A second formidable enemy is the devil himself, and St. John of the Cross explains why throughout his works in extensive detail. Again in very extensive detail this masterful, saintly spiritual director describes how another formidable enemy, or enemies, are various spiritual directors themselves that the poor beleaguered soul consults as it passes through its "Dark Night of the Soul" in quest of its "hidden God." This particular section of the Saint's work in which he treats of the subject of spiritual directors, good, bad, and indifferent, is a classic work in itself, and should be must reading for all clergy and laity who bear a responsibility for the spiritual direction of others, be they in the Church, in the home, or in the outside world community, and in other areas of life.

Few Go The Distance

St. John of the Cross makes the very cogent observation that God would desire with His Sacred Heart full of love that more of His children would enter the "spiritual marriage" or "spiritual union of love" with Him before they depart from this earth, but for a variety of reasons they do not do so. He points out as has been indicated earlier in this article that many simply do not wish to undergo the necessary suffering which will take place in the pursuance of the achievement of this "spiritual marriage" of the bride (the soul) with God (the Bridegroom). Also, that many, many souls drawing so near to such a union of love with God, do not succeed in completely detaching themselves from all that is not God, that is anything relating to the world, the flesh, or the devil. He explains in a graphic analogy that they are like birds who could soar to the heavens-just as the soul could to God--but they are held back as if by a tiny thread from the flight, a thread, be it ever so thin, which still is sufficient to keep them from flying from their perch of attachment to anything whatsoever that is not God. He also, as has been repeated, earlier, indicates clearly that the involuntary appetites in themselves are not necessarily an impediment to the achievement by the grace and love of God of the "spiritual marriage" with God. It is only when the involuntary appetites become transformed into voluntary ones that they become obstacles to such a "union of love" with God.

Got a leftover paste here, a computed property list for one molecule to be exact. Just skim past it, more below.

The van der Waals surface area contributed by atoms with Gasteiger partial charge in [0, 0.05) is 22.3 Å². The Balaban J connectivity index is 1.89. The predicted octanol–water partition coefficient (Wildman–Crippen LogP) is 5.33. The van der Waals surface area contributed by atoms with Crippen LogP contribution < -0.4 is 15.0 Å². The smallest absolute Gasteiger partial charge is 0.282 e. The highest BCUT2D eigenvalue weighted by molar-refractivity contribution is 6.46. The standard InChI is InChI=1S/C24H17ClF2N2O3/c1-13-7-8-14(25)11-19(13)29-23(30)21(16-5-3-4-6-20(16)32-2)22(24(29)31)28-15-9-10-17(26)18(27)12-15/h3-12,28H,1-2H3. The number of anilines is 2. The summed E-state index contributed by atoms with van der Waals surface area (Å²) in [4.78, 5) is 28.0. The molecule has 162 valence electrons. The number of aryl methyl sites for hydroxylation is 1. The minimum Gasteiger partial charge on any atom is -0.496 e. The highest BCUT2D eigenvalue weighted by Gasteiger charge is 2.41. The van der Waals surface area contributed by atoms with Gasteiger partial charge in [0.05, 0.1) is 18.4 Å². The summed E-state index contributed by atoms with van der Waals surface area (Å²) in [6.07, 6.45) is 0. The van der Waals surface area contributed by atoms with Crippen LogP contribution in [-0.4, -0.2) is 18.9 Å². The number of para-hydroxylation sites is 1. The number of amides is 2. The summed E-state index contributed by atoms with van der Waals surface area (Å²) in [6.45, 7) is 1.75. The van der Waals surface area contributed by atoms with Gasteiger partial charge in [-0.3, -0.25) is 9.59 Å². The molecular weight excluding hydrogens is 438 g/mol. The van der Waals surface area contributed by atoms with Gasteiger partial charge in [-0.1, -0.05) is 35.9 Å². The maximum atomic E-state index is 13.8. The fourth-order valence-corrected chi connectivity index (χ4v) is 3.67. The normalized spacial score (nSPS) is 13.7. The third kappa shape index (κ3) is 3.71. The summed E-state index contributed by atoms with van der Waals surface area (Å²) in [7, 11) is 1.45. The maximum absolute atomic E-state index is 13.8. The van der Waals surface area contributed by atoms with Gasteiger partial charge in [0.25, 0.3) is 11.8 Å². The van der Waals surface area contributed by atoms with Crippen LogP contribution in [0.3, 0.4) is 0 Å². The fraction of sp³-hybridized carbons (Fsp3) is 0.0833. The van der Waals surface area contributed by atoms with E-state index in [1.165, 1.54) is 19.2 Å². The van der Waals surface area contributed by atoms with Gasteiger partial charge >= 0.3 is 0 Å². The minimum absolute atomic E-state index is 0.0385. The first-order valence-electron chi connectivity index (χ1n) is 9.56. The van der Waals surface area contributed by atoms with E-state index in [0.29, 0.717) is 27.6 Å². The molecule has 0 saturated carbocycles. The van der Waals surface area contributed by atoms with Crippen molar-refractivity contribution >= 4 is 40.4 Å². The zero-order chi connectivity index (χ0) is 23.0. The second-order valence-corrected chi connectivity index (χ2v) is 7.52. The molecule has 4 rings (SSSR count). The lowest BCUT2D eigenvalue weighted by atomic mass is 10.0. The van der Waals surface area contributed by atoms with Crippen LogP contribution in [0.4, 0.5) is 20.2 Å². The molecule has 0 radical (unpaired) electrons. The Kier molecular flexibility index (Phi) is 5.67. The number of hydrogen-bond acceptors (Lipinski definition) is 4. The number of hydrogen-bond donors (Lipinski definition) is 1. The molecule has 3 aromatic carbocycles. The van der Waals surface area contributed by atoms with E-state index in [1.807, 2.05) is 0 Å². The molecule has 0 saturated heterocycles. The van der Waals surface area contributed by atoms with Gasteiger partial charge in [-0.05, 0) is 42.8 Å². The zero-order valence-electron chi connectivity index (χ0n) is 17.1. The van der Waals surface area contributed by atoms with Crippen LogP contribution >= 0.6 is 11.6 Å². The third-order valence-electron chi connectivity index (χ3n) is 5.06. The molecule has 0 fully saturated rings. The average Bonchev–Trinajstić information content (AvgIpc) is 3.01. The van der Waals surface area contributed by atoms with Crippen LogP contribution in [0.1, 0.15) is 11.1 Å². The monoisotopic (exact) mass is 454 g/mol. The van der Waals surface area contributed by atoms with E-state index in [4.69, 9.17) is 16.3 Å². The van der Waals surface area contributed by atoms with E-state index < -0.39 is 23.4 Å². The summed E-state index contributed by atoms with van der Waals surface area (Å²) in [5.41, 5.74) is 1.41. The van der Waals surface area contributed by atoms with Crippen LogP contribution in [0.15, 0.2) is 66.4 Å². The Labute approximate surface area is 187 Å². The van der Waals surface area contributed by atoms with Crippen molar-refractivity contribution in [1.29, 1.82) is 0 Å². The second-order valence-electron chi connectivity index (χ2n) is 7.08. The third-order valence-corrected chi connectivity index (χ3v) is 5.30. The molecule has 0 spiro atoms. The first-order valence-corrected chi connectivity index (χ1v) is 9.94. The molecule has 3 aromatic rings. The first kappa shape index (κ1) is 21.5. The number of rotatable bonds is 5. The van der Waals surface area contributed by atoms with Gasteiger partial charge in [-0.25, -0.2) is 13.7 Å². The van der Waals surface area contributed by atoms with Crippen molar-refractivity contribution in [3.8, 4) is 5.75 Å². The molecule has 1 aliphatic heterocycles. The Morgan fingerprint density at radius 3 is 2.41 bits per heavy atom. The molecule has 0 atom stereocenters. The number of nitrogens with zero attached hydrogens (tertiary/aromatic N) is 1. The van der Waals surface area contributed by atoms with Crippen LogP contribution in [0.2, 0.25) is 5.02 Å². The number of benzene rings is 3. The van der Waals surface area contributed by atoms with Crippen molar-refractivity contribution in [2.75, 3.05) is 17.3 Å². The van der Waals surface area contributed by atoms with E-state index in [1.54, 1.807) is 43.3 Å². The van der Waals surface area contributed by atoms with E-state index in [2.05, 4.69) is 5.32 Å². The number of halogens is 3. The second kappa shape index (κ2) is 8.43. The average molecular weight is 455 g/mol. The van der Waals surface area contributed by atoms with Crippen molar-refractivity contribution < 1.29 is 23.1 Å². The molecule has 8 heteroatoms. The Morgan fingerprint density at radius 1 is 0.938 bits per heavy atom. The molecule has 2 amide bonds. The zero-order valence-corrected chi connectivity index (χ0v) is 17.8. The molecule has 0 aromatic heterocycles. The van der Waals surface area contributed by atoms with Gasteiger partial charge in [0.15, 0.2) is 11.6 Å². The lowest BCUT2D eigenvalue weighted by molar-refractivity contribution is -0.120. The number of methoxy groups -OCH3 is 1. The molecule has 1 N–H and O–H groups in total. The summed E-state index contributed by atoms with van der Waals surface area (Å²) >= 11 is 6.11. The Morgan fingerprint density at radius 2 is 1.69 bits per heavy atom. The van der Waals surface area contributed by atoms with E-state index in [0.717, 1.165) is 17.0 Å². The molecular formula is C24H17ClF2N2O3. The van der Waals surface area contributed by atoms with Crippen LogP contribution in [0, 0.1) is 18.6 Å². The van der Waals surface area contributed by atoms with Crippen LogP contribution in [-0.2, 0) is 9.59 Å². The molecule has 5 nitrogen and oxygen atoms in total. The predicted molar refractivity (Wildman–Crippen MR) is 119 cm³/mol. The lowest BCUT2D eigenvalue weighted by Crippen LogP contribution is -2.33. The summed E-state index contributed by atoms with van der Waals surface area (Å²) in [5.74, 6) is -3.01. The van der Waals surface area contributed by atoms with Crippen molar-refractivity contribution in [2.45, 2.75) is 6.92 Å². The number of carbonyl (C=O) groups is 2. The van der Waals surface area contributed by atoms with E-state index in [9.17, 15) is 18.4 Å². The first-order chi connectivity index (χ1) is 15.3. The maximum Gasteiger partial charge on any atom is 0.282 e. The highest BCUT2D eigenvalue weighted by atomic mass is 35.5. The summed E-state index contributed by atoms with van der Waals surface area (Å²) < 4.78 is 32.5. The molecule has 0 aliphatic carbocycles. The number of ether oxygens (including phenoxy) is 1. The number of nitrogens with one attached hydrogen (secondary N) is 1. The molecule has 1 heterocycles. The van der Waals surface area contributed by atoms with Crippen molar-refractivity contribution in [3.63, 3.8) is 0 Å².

St. John points out in a statement fraught with profound mystical meaning (it warrants repetition) that there are souls who fervently desire to enter into the "spiritual union of love" with God while they are still on this earth, but for reasons known to God alone, as he states, God does not bring them to his highest state of bliss in a love of God possible here upon this earth before our soul departs from it. He does not elaborate upon this point of spiritual direction, and it apparently has nothing to do with those whom God would welcome and embrace in a "spiritual marriage" of love with Him, but, rather because such persons do not wish to suffer in imitation of His indescribable, incomprehensible suffering which He endured throughout His entire life.